“Which tune?” I asked. Janine’s lips parted and the tip of her tongue quivered between her teeth. Her fingers fidgeted with a fold in the hem of her blouse, a child with a free bill to spend. No make-up. Handsome face like an adolescent boy’s, hair cut short and combed back, wet, as if she’d stepped out of the shower minutes earlier. I never would have guessed that she was a marine biology senior at UC Santa Cruz.

“The new one,” she said in a husky voice: “You Dance Alone,” and I walked my fingertips around the opening chord as if I couldn’t find it. The loneliness of the woman in that song is like deep water. She might steer towards the coast, but she knows if she drops anchor it’s only safe until the first storm. The lyric began to write itself the day I saw Janine moving through the crowd, unselfconsciously, by herself. She might have been dancing on a mountaintop at sunrise or a beach at sunset when no one’s around as if she had no need to hurry and no time to waste. But I’d never told her all that, not directly, it just fit into the song.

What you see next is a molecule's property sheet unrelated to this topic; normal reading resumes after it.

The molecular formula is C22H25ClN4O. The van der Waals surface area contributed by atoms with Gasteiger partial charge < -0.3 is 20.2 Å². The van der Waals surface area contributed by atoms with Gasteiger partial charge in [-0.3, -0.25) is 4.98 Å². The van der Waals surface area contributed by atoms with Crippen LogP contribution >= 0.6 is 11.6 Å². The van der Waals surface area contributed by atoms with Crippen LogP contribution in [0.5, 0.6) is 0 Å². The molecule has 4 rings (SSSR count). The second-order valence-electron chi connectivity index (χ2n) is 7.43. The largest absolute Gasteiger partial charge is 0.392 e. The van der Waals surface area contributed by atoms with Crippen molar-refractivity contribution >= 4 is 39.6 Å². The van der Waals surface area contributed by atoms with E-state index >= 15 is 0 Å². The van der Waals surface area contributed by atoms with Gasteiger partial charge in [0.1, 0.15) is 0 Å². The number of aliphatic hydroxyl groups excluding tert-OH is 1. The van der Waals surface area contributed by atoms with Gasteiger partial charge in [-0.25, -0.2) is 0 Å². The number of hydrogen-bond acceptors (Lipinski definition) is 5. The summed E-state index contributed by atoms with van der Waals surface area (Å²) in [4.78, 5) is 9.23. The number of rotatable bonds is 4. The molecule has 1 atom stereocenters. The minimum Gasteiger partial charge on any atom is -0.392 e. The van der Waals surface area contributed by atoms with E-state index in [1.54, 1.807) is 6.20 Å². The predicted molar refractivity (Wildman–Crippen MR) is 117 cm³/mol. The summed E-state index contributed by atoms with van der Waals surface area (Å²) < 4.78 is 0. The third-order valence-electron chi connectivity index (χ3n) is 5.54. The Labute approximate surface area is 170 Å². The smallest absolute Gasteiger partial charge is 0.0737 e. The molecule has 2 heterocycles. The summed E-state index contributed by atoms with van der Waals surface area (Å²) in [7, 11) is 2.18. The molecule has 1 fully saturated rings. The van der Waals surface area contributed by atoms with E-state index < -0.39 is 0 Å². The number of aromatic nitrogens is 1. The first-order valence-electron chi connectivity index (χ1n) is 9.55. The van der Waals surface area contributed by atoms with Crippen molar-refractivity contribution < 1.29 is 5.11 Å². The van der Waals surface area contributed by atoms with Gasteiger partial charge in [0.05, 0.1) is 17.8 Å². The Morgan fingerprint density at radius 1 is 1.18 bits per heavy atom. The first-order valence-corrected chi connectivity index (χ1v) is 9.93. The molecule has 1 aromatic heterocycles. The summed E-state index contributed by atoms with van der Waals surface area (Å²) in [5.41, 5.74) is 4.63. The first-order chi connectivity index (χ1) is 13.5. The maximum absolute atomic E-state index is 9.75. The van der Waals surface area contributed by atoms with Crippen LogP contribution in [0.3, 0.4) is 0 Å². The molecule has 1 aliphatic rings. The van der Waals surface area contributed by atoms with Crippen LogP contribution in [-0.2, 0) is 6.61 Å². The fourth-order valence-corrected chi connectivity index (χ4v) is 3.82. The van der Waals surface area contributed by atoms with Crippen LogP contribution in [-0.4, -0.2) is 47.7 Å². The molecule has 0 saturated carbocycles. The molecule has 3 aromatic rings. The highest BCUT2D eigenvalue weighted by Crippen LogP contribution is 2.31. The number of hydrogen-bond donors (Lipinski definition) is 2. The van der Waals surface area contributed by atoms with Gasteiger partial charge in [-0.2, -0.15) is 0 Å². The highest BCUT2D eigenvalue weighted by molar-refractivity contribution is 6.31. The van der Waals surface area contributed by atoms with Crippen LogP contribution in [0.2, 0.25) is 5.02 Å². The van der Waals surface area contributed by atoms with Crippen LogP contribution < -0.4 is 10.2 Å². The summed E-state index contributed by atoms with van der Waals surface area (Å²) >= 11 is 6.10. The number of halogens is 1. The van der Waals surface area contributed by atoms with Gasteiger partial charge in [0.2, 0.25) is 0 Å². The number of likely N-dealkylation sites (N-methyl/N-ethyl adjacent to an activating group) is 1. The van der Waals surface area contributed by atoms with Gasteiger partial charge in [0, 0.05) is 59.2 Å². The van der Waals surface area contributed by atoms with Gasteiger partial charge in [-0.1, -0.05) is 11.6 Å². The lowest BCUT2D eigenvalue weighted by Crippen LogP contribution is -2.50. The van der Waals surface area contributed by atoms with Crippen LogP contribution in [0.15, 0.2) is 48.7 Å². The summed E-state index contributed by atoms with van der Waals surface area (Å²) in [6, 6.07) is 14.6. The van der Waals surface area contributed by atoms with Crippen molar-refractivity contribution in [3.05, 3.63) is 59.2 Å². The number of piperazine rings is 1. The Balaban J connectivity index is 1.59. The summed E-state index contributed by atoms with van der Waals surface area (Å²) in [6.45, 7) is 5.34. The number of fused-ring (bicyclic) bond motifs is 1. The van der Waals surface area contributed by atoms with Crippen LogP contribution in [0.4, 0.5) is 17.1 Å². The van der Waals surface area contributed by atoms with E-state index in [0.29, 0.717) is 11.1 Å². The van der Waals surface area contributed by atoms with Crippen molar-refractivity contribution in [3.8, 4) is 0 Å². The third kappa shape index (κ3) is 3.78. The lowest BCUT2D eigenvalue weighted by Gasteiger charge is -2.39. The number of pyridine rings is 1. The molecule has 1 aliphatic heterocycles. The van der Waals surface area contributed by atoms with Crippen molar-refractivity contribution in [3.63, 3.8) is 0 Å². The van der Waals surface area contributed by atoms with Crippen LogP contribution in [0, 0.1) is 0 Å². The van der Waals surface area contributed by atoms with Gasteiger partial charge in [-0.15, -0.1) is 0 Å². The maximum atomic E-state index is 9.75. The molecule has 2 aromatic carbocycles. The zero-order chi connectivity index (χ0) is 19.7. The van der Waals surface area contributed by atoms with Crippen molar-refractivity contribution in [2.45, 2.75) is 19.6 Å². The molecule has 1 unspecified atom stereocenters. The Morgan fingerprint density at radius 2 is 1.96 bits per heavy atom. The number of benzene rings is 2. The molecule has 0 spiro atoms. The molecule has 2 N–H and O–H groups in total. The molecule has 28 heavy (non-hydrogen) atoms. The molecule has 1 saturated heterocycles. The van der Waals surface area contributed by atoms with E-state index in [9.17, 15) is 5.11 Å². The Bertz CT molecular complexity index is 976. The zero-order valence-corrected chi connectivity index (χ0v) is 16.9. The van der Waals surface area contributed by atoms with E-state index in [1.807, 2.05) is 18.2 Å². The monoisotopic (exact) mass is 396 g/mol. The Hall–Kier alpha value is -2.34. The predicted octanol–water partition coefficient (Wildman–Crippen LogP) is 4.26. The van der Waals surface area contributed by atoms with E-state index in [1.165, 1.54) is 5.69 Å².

“It’s not finished,” I said. I fanned the air above the bass strings and avoided looking directly at her. Janine perched cross-legged on the carpet, leaning forward, with me on the stool. “Love” is not in my new song. Having no faith in the word, I use it in lyrics only when I’m after a smile or a laugh. In real life I find it takes about a month to know how far a woman can go, then her limitation becomes a reference point like a reef on the horizon. She’s preoccupied with money, looks, or musicians; she’s shopping for a key to her new-age fantasy, a warm body, a roller coaster ride, a father for her kids, her happily-ever-after. If passions run high, the reef stays submerged and it’s easy to navigate. But then she’ll say something about shorelines and I feel the bottom scrape. Myself, I like to see the end of a relationship, especially at the beginning. Then I can enjoy myself while it lasts. That’s my ode to commitment.

“You could sell that song.”

“I’m trying to own that song.” I had also never told her that beyond being a muse, the right woman nurtures a song, nurtures a songwriter, becomes her own songwriter and goes out and nurtures the world.